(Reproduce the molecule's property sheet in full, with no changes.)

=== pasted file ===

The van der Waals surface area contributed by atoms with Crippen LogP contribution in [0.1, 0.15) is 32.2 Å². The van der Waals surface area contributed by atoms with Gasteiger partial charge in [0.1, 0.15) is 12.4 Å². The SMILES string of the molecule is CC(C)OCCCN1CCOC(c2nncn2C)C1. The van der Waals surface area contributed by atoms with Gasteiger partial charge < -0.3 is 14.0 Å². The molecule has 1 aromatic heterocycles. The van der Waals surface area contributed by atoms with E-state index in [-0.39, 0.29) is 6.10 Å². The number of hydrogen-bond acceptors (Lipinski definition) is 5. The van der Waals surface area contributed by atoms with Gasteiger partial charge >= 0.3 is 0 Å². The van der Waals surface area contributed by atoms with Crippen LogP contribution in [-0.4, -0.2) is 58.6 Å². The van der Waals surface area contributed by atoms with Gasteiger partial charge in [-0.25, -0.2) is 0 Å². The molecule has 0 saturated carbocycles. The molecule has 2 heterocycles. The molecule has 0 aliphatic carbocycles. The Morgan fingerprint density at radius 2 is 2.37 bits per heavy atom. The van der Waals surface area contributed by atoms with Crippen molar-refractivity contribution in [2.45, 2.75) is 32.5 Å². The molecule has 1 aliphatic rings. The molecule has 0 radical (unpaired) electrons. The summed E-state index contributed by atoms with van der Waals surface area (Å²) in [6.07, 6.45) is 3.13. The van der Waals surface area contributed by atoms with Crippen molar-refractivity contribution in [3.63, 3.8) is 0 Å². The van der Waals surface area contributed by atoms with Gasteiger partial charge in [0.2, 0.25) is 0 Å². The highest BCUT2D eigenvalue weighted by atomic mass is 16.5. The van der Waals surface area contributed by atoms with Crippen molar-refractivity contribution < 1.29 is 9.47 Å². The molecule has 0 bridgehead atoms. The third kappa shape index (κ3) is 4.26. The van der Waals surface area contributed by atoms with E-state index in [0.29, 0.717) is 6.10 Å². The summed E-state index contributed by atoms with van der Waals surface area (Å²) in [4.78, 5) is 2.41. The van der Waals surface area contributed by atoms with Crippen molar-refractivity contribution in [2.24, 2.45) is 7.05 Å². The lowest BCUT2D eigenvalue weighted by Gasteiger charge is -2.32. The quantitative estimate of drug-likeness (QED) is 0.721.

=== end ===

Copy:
The van der Waals surface area contributed by atoms with Crippen LogP contribution in [0.1, 0.15) is 32.2 Å². The van der Waals surface area contributed by atoms with Gasteiger partial charge in [0.1, 0.15) is 12.4 Å². The SMILES string of the molecule is CC(C)OCCCN1CCOC(c2nncn2C)C1. The van der Waals surface area contributed by atoms with Gasteiger partial charge < -0.3 is 14.0 Å². The molecule has 1 aromatic heterocycles. The van der Waals surface area contributed by atoms with E-state index in [-0.39, 0.29) is 6.10 Å². The number of hydrogen-bond acceptors (Lipinski definition) is 5. The van der Waals surface area contributed by atoms with Gasteiger partial charge >= 0.3 is 0 Å². The van der Waals surface area contributed by atoms with Crippen LogP contribution in [-0.4, -0.2) is 58.6 Å². The van der Waals surface area contributed by atoms with Gasteiger partial charge in [-0.25, -0.2) is 0 Å². The molecule has 0 saturated carbocycles. The molecule has 2 heterocycles. The molecule has 0 aliphatic carbocycles. The Morgan fingerprint density at radius 2 is 2.37 bits per heavy atom. The van der Waals surface area contributed by atoms with Crippen molar-refractivity contribution in [2.45, 2.75) is 32.5 Å². The molecule has 1 aliphatic rings. The molecule has 0 radical (unpaired) electrons. The summed E-state index contributed by atoms with van der Waals surface area (Å²) in [6.07, 6.45) is 3.13. The van der Waals surface area contributed by atoms with Crippen molar-refractivity contribution in [3.63, 3.8) is 0 Å². The van der Waals surface area contributed by atoms with Gasteiger partial charge in [0.2, 0.25) is 0 Å². The highest BCUT2D eigenvalue weighted by atomic mass is 16.5. The van der Waals surface area contributed by atoms with Crippen molar-refractivity contribution < 1.29 is 9.47 Å². The molecule has 0 bridgehead atoms. The third kappa shape index (κ3) is 4.26. The van der Waals surface area contributed by atoms with E-state index in [0.29, 0.717) is 6.10 Å². The summed E-state index contributed by atoms with van der Waals surface area (Å²) in [4.78, 5) is 2.41. The van der Waals surface area contributed by atoms with Crippen molar-refractivity contribution in [2.24, 2.45) is 7.05 Å². The lowest BCUT2D eigenvalue weighted by Gasteiger charge is -2.32. The quantitative estimate of drug-likeness (QED) is 0.721.